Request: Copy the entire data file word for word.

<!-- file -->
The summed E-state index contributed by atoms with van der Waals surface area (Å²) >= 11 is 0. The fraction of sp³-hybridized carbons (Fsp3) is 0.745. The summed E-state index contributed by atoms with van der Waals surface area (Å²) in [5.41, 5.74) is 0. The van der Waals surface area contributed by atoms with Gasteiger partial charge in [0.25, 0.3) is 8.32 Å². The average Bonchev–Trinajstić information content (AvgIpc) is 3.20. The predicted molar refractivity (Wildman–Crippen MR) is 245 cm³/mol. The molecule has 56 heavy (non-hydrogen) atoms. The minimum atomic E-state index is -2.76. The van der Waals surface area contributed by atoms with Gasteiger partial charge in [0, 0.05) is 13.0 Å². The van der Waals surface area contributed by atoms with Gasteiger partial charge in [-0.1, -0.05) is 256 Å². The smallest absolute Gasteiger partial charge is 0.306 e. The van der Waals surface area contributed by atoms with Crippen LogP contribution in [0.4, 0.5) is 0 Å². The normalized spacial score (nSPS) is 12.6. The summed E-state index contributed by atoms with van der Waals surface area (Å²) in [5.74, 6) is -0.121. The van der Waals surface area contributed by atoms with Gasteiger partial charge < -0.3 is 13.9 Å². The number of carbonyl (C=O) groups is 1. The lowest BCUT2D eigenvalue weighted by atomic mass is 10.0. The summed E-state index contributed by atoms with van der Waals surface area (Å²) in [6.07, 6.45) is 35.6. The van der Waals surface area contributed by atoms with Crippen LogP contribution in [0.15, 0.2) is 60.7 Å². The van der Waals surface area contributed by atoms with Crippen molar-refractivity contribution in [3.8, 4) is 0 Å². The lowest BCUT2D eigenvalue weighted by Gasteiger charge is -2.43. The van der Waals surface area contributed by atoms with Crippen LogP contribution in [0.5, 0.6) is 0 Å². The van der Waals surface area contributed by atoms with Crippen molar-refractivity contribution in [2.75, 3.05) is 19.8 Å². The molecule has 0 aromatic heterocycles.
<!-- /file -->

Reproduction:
The summed E-state index contributed by atoms with van der Waals surface area (Å²) >= 11 is 0. The fraction of sp³-hybridized carbons (Fsp3) is 0.745. The summed E-state index contributed by atoms with van der Waals surface area (Å²) in [5.41, 5.74) is 0. The van der Waals surface area contributed by atoms with Gasteiger partial charge in [0.25, 0.3) is 8.32 Å². The average Bonchev–Trinajstić information content (AvgIpc) is 3.20. The predicted molar refractivity (Wildman–Crippen MR) is 245 cm³/mol. The molecule has 56 heavy (non-hydrogen) atoms. The minimum atomic E-state index is -2.76. The van der Waals surface area contributed by atoms with Gasteiger partial charge in [0, 0.05) is 13.0 Å². The van der Waals surface area contributed by atoms with Gasteiger partial charge in [-0.1, -0.05) is 256 Å². The smallest absolute Gasteiger partial charge is 0.306 e. The van der Waals surface area contributed by atoms with Crippen LogP contribution in [0.4, 0.5) is 0 Å². The normalized spacial score (nSPS) is 12.6. The summed E-state index contributed by atoms with van der Waals surface area (Å²) in [5.74, 6) is -0.121. The van der Waals surface area contributed by atoms with Gasteiger partial charge < -0.3 is 13.9 Å². The number of carbonyl (C=O) groups is 1. The lowest BCUT2D eigenvalue weighted by atomic mass is 10.0. The summed E-state index contributed by atoms with van der Waals surface area (Å²) in [6.07, 6.45) is 35.6. The van der Waals surface area contributed by atoms with Crippen LogP contribution in [0.15, 0.2) is 60.7 Å². The van der Waals surface area contributed by atoms with Crippen molar-refractivity contribution in [3.8, 4) is 0 Å². The lowest BCUT2D eigenvalue weighted by Gasteiger charge is -2.43. The van der Waals surface area contributed by atoms with Crippen LogP contribution in [0.5, 0.6) is 0 Å². The van der Waals surface area contributed by atoms with Crippen molar-refractivity contribution in [2.75, 3.05) is 19.8 Å². The molecule has 0 aromatic heterocycles.